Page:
Maritime authorities crackdown on Ria rebels

Maritime authorities crackdown on Ria rebels

Illegal fishing within the Ria Formosa lagoon is keeping maritime police on their toes. Fishing of all kinds is controlled in Portugal – with everyone obliged to take out licences. But with unemployment running high, many are taking their chances – and bivalve fishing along the Ria Formosa is still seen as a chance worth taking.
This week, Correio da Manhã newspaper ran a report on the increasing number of unemployed people who catch bivalves in the trouble-torn Ria.
Technically, bivalve fishing should be out of bounds because of new government laws, but as we reported at the beginning of December, very few fishermen have been taking any notice of them, and restaurants and other outlets have been buying up bivalves and selling them on.
Illegal bivalve fishing can net fishermen up to €50 a day, writes Correio da Manhã.
A swoop by maritime police on Monday netted “quite a lot of fishing equipment”, although the 20 or so fishermen involved got away.
“There are an increasing number of people who have no other form of income and who dedicate themselves to this activity,” Olhão ports captain Conceição Duarte told the newspaper. Many of these are “middle class or from higher classes” and even include “teachers and biologists”, he said.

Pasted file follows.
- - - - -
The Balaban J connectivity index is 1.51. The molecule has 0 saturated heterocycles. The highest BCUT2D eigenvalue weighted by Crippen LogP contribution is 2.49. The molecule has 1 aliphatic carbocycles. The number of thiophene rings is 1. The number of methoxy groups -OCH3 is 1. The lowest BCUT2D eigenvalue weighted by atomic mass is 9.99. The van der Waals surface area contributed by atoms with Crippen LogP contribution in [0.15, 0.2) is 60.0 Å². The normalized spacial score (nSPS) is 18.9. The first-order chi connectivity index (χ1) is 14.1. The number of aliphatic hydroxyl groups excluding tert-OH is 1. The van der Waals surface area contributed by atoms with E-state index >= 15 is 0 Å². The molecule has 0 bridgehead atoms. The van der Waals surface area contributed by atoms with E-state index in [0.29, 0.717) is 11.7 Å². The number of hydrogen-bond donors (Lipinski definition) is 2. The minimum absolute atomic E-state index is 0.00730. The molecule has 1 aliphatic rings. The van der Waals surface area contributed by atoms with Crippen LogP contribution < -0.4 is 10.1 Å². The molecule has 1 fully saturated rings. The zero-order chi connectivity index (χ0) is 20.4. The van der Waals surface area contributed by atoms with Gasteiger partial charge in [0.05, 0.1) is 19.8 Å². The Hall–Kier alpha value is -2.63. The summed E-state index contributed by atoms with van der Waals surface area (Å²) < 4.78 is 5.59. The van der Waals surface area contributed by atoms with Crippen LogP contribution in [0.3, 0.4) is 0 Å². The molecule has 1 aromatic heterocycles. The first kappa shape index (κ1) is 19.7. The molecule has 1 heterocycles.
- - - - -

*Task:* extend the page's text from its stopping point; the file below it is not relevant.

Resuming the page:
Conceição Duarte added that his team of five agents, a quad-bike and a boat would be out in force for the forseeable future, as “the majority of shellfishermen on Ria Formosa are not licensed”.
In the summer, the Algarve Resident was on the Ria and witnessed the number of illegal fishermen, busy catching ‘lingueirão’ (razor fish clams) with homemade devices. Camaraderie on the Ria is high, with pleasure boats warning fishermen if they know police are in the area.

Shellfish petition

Ohão fishermen met this week to launch a petition to send to Parliament calling for an immediate suspension of the dispatch that outlawed bivalve fishing in large parts of Ria Formosa. The authorities have since lifted many of the ‘prohibited areas’, so that only 20-30% of the Ria remain out of bounds, but fishermen refuse to give up the fight. “If I have learnt anything from this, it is the strength of the people to resolve matters,” Olhão mayor told the press.